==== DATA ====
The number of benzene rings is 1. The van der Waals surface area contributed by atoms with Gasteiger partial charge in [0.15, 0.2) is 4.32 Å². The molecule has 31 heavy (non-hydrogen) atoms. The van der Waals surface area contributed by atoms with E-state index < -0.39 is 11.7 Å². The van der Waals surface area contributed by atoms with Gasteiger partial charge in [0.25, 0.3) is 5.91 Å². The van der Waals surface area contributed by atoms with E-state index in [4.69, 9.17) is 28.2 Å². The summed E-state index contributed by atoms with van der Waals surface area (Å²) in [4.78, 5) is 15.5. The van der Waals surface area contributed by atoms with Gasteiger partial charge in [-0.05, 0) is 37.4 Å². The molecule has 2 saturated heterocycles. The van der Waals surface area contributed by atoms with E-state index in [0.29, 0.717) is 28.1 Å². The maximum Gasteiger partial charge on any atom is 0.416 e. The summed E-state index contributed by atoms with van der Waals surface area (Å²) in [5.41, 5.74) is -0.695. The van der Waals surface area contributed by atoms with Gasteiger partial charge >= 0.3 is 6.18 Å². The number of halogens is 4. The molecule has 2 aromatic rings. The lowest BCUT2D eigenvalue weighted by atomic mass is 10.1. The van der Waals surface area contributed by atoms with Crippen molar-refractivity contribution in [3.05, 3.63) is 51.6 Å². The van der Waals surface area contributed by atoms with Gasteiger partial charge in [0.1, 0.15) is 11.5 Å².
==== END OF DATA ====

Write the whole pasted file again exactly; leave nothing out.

The number of benzene rings is 1. The van der Waals surface area contributed by atoms with Gasteiger partial charge in [0.15, 0.2) is 4.32 Å². The molecule has 31 heavy (non-hydrogen) atoms. The van der Waals surface area contributed by atoms with E-state index < -0.39 is 11.7 Å². The van der Waals surface area contributed by atoms with Gasteiger partial charge in [0.25, 0.3) is 5.91 Å². The van der Waals surface area contributed by atoms with E-state index in [4.69, 9.17) is 28.2 Å². The summed E-state index contributed by atoms with van der Waals surface area (Å²) in [4.78, 5) is 15.5. The van der Waals surface area contributed by atoms with Gasteiger partial charge in [-0.05, 0) is 37.4 Å². The molecule has 2 saturated heterocycles. The van der Waals surface area contributed by atoms with E-state index in [0.29, 0.717) is 28.1 Å². The maximum Gasteiger partial charge on any atom is 0.416 e. The summed E-state index contributed by atoms with van der Waals surface area (Å²) in [5.41, 5.74) is -0.695. The van der Waals surface area contributed by atoms with Gasteiger partial charge >= 0.3 is 6.18 Å². The number of halogens is 4. The molecule has 2 aromatic rings. The lowest BCUT2D eigenvalue weighted by atomic mass is 10.1. The van der Waals surface area contributed by atoms with Crippen molar-refractivity contribution in [3.05, 3.63) is 51.6 Å². The van der Waals surface area contributed by atoms with Gasteiger partial charge in [0.1, 0.15) is 11.5 Å².